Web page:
Game Reviews

Final Fantasy Crystal Chronicles Remastered Edition Review

Not all memories are worth revisiting.

by Brandon Adams

Final Fantasy Crystal Chronicles had perhaps one of the most cumbersome multiplayer setups I’ve ever seen. Square-Enix’s action-RPG spin-off wasn’t content with regular controllers – no, the game required a Game Boy Advance for every person that planned to join you on your journey. You could play alone with a good ole’ Gamecube controller, sure, but if you wanted to round out your adventuring caravan with friends you each needed a Game Boy Advance and a link cable. Only then could you tackle dungeons and classic Final Fantasy beasties together. I recall that didn’t stop me from enjoying the game at the ripe old age of . . . 13, yet memory is a fickle thing.

Final Fantasy Crystal Chronicles Remastered Edition is largely the same game from 2003, albeit with an HD makeover and online multiplayer. In theory it’s now easier than ever to clear the various dungeons that litter the miasma choked world with your friends, but a handful of questionable decisions make the Remastered Edition difficult to recommend to anyone not wearing the thickest of rose-colored glasses.

Crystal Clear Glow-Up

It’s been 17 years since Final Fantasy Crystal Chronicles released on the Gamecube in Japan, and 16 for us fork here in the West. Nearly two decades later the game hasn’t changed much with the Remastered Edition. Much like the previous HD remasters of Final Fantasy VII, VIII, IX, X, and XII, Crystal Chronicles Remastered Edition is predominately a visual and audio facelift. The old textures have been polished up to high-definition standards, and the music and sound have been given a modern pass.

Character and enemy models were clearly prioritized over environmental textures, which remain flat and muddy. For what’s it worth everything does look far sharper than they did back in 2003. Granted, Final Fantasy Crystal Chronicle’s art design does the majority of the heavy-lifting in this regard thanks to its charming mix of Final Fantasy IX’s throwback design and the children’s storybook aesthetic. It certainly doesn’t dazzle in today’s “everything must be in ultra-HD 4K, or bust” climate, but that doesn’t mean the remastered assets aren’t easy on the eyes. The design and art of the world and its eclectic cast of characters have always been a highlight, and that’s no different in HD.

The game looks good enough on the PlayStation 4 (“good,” as far as remasters of 17 year-old games go), but the hard 30 FPS lock on all devices often made me wonder if the Remastered Edition was built as a “mobile first” title. The PS4 and even the Nintendo Switch are more than capable of running Final Fantasy Crystal Chronicles Remastered Edition above 30 FPS (even with the updated lighting, shadows, and reflections factored in), but I feel Square opted for the locked 30 FPS to maintain gameplay parity between the consoles and mobile devices. It is what is is at the end of the day, but it’s still a touch underwhelming.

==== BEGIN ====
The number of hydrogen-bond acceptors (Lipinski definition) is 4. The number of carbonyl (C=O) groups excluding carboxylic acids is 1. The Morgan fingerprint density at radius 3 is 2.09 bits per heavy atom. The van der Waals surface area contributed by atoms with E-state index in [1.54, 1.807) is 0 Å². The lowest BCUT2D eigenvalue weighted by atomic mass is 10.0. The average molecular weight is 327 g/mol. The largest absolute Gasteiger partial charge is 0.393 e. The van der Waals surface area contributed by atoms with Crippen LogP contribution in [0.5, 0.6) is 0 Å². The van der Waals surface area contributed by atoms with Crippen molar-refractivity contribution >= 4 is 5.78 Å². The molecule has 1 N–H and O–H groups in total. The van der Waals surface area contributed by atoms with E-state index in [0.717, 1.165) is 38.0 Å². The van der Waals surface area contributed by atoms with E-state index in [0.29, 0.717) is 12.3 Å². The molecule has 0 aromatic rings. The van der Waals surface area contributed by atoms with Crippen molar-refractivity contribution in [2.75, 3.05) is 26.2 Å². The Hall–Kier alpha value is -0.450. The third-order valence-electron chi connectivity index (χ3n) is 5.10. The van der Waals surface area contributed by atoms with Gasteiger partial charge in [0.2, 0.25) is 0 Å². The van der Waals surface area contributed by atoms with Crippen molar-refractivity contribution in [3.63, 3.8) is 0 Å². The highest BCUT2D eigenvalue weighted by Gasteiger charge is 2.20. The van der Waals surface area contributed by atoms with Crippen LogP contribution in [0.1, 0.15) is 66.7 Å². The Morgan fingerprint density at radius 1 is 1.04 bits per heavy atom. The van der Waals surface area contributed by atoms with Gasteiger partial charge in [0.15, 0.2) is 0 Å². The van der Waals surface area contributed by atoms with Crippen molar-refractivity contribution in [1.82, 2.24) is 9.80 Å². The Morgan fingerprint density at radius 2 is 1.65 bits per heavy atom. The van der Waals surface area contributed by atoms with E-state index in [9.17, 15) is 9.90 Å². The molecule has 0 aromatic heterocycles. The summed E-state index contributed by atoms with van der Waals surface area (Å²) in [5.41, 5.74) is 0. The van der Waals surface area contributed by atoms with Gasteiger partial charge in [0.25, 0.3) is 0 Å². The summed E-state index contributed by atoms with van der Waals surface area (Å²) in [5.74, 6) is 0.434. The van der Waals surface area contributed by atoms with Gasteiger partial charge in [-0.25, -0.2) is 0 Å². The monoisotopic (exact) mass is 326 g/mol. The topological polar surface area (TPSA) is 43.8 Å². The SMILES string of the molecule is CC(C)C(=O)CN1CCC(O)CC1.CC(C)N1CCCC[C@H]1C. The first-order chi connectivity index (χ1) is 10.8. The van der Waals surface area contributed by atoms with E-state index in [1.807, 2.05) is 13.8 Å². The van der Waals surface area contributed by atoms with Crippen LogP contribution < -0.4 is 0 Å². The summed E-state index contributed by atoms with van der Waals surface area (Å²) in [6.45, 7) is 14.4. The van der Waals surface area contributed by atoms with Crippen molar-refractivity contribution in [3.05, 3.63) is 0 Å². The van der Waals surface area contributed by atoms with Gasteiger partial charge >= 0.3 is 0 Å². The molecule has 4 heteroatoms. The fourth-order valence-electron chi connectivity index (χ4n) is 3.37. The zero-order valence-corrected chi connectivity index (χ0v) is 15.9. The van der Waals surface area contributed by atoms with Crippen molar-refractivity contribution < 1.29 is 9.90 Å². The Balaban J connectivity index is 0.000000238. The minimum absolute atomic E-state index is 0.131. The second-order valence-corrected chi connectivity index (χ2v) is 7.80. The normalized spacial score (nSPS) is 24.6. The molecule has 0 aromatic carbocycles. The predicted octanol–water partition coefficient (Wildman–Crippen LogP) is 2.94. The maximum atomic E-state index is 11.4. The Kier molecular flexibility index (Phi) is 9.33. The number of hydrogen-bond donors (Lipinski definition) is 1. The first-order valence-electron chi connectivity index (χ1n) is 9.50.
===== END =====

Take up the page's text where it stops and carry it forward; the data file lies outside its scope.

Audio has been given an overhaul as well, to include full English voice-acting for all the major cutscenes in the game. The acting is fine, all said – it’s cut from the same cloth as all the other Square-Enix JRPG voice casts in the last decade; somewhat hammy, always earnest, and damn near indistinguishable from any other English dub. It works well within Crystal Chronicle’s more whimsical world, though returning players may find themselves pining after a toggle to turn voices off entirely for a more “classic” experience.

The soundtrack remains stellar, with its mix of old medieval and renaissance instruments that give the OST a tone I’ve still not heard duplicated elsewhere. Composer Kumi Tanioka even returned to score some new tracks for the added “Bonus Dungeons” (harder reskins of existing dungeons) that capstone the new endgame added to Final Fantasy Crystal Chronicles Remastered Edition, and they blend in seamlessly with her older arrangements . “Morning Sky” and “Starry Moonlit Night” were re-recorded with Donna Burke returning as vocals, and the team even had her redo her dungeon narrations. Of all the “enhancements” the audio is the least likely to upset returning fans.


Some memories are best left in the past.

There have been some other minor adjustments, such as the inclusion of a permanent minimap that sits in the top-right corner of the HUD whilst delving the dungeons, and a new “Mimic” feature that allows players to use an NPC skin for their character whilst in a dungeon (though the tribes have to match, which is a bummer). None are as extensive as the new online multiplayer though, which arrives with disappointing results.